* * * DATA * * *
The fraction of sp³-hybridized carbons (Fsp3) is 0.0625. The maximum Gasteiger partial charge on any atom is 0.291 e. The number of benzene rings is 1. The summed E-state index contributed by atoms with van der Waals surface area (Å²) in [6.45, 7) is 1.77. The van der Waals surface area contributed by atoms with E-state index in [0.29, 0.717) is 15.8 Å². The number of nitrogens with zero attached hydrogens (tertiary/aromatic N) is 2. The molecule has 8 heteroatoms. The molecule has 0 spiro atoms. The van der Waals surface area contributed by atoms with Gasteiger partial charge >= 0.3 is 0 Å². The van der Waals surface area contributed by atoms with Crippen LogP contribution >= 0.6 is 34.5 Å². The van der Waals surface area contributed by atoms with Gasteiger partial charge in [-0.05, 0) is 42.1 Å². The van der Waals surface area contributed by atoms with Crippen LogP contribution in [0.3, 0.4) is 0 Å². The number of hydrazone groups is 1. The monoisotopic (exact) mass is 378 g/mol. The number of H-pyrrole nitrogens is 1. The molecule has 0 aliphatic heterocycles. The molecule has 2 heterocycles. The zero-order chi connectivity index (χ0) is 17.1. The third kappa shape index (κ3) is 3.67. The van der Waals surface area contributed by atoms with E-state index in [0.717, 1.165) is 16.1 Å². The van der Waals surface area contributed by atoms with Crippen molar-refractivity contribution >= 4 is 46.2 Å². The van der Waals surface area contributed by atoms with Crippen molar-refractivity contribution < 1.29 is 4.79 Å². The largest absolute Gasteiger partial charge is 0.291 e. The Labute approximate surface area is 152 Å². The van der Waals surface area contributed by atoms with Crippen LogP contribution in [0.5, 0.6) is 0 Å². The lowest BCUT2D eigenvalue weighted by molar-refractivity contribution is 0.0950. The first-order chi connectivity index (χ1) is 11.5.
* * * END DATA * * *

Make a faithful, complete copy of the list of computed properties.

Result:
The fraction of sp³-hybridized carbons (Fsp3) is 0.0625. The maximum Gasteiger partial charge on any atom is 0.291 e. The number of benzene rings is 1. The summed E-state index contributed by atoms with van der Waals surface area (Å²) in [6.45, 7) is 1.77. The van der Waals surface area contributed by atoms with E-state index in [0.29, 0.717) is 15.8 Å². The number of nitrogens with zero attached hydrogens (tertiary/aromatic N) is 2. The molecule has 8 heteroatoms. The molecule has 0 spiro atoms. The van der Waals surface area contributed by atoms with Gasteiger partial charge >= 0.3 is 0 Å². The van der Waals surface area contributed by atoms with Crippen LogP contribution >= 0.6 is 34.5 Å². The van der Waals surface area contributed by atoms with Gasteiger partial charge in [-0.05, 0) is 42.1 Å². The van der Waals surface area contributed by atoms with Crippen LogP contribution in [0.3, 0.4) is 0 Å². The number of hydrazone groups is 1. The monoisotopic (exact) mass is 378 g/mol. The number of H-pyrrole nitrogens is 1. The molecule has 0 aliphatic heterocycles. The molecule has 2 heterocycles. The zero-order chi connectivity index (χ0) is 17.1. The third kappa shape index (κ3) is 3.67. The van der Waals surface area contributed by atoms with E-state index in [0.717, 1.165) is 16.1 Å². The van der Waals surface area contributed by atoms with Crippen molar-refractivity contribution >= 4 is 46.2 Å². The van der Waals surface area contributed by atoms with Crippen molar-refractivity contribution < 1.29 is 4.79 Å². The largest absolute Gasteiger partial charge is 0.291 e. The Labute approximate surface area is 152 Å². The van der Waals surface area contributed by atoms with Crippen LogP contribution in [0.5, 0.6) is 0 Å². The lowest BCUT2D eigenvalue weighted by molar-refractivity contribution is 0.0950. The first-order chi connectivity index (χ1) is 11.5.